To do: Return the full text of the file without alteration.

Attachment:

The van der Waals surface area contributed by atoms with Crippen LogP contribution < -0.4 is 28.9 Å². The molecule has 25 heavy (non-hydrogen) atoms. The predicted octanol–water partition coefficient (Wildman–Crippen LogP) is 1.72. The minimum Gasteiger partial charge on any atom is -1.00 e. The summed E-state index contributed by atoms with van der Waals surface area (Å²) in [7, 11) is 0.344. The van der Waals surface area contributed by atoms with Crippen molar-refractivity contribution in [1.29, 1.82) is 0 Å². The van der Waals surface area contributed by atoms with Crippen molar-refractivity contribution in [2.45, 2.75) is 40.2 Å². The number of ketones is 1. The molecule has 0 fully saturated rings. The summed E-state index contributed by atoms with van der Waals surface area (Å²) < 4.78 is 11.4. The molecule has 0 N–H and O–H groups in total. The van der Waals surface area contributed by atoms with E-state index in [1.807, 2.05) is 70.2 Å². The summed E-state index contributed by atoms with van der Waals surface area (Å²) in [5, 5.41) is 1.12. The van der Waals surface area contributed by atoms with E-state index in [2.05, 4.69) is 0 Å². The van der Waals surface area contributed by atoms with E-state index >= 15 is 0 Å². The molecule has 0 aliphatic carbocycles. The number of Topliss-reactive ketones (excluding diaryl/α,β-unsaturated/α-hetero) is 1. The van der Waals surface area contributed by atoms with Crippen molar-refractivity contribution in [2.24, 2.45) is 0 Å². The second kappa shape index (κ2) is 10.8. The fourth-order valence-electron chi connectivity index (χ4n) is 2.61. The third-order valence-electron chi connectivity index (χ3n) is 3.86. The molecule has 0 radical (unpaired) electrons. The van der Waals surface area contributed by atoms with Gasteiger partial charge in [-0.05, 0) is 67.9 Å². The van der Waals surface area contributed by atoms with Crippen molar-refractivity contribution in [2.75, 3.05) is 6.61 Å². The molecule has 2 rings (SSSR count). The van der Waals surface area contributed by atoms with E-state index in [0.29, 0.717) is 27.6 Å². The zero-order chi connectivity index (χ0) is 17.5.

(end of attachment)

The van der Waals surface area contributed by atoms with Crippen LogP contribution < -0.4 is 28.9 Å². The molecule has 25 heavy (non-hydrogen) atoms. The predicted octanol–water partition coefficient (Wildman–Crippen LogP) is 1.72. The minimum Gasteiger partial charge on any atom is -1.00 e. The summed E-state index contributed by atoms with van der Waals surface area (Å²) in [7, 11) is 0.344. The van der Waals surface area contributed by atoms with Crippen molar-refractivity contribution in [1.29, 1.82) is 0 Å². The van der Waals surface area contributed by atoms with Crippen molar-refractivity contribution in [2.45, 2.75) is 40.2 Å². The number of ketones is 1. The molecule has 0 fully saturated rings. The summed E-state index contributed by atoms with van der Waals surface area (Å²) < 4.78 is 11.4. The molecule has 0 N–H and O–H groups in total. The van der Waals surface area contributed by atoms with E-state index in [1.807, 2.05) is 70.2 Å². The summed E-state index contributed by atoms with van der Waals surface area (Å²) in [5, 5.41) is 1.12. The van der Waals surface area contributed by atoms with E-state index in [2.05, 4.69) is 0 Å². The van der Waals surface area contributed by atoms with E-state index >= 15 is 0 Å². The molecule has 0 aliphatic carbocycles. The number of Topliss-reactive ketones (excluding diaryl/α,β-unsaturated/α-hetero) is 1. The van der Waals surface area contributed by atoms with Crippen molar-refractivity contribution in [2.24, 2.45) is 0 Å². The second kappa shape index (κ2) is 10.8. The fourth-order valence-electron chi connectivity index (χ4n) is 2.61. The third-order valence-electron chi connectivity index (χ3n) is 3.86. The molecule has 0 radical (unpaired) electrons. The van der Waals surface area contributed by atoms with Gasteiger partial charge in [-0.05, 0) is 67.9 Å². The van der Waals surface area contributed by atoms with Crippen molar-refractivity contribution in [2.75, 3.05) is 6.61 Å². The molecule has 2 rings (SSSR count). The van der Waals surface area contributed by atoms with E-state index in [0.29, 0.717) is 27.6 Å². The zero-order chi connectivity index (χ0) is 17.5.